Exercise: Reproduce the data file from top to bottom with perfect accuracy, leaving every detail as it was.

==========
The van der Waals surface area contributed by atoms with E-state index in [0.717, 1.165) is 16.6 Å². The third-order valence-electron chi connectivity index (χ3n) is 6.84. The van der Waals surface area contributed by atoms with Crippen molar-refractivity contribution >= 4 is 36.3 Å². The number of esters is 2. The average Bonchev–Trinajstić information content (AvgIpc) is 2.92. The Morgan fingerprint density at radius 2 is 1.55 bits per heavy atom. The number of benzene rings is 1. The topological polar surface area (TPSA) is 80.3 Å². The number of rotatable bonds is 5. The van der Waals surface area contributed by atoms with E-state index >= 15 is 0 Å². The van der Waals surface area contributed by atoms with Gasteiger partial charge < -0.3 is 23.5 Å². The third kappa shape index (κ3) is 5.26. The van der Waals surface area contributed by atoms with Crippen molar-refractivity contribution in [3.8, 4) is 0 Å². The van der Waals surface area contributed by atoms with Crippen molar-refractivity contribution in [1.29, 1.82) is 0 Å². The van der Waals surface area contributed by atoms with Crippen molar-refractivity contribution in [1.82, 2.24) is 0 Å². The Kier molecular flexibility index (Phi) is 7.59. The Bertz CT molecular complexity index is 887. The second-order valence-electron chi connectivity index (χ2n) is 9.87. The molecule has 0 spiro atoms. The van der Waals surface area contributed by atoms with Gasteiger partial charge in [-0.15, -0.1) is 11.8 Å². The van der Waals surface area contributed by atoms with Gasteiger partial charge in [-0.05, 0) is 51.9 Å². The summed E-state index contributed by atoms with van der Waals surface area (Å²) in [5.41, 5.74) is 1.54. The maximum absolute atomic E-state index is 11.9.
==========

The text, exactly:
The van der Waals surface area contributed by atoms with E-state index in [0.717, 1.165) is 16.6 Å². The third-order valence-electron chi connectivity index (χ3n) is 6.84. The van der Waals surface area contributed by atoms with Crippen molar-refractivity contribution >= 4 is 36.3 Å². The number of esters is 2. The average Bonchev–Trinajstić information content (AvgIpc) is 2.92. The Morgan fingerprint density at radius 2 is 1.55 bits per heavy atom. The number of benzene rings is 1. The topological polar surface area (TPSA) is 80.3 Å². The number of rotatable bonds is 5. The van der Waals surface area contributed by atoms with E-state index >= 15 is 0 Å². The van der Waals surface area contributed by atoms with Gasteiger partial charge < -0.3 is 23.5 Å². The third kappa shape index (κ3) is 5.26. The van der Waals surface area contributed by atoms with Crippen molar-refractivity contribution in [3.8, 4) is 0 Å². The van der Waals surface area contributed by atoms with Crippen molar-refractivity contribution in [1.29, 1.82) is 0 Å². The van der Waals surface area contributed by atoms with Crippen molar-refractivity contribution in [1.82, 2.24) is 0 Å². The Kier molecular flexibility index (Phi) is 7.59. The Bertz CT molecular complexity index is 887. The second-order valence-electron chi connectivity index (χ2n) is 9.87. The molecule has 0 spiro atoms. The van der Waals surface area contributed by atoms with Gasteiger partial charge in [-0.15, -0.1) is 11.8 Å². The van der Waals surface area contributed by atoms with Gasteiger partial charge in [-0.05, 0) is 51.9 Å². The summed E-state index contributed by atoms with van der Waals surface area (Å²) in [5.41, 5.74) is 1.54. The maximum absolute atomic E-state index is 11.9.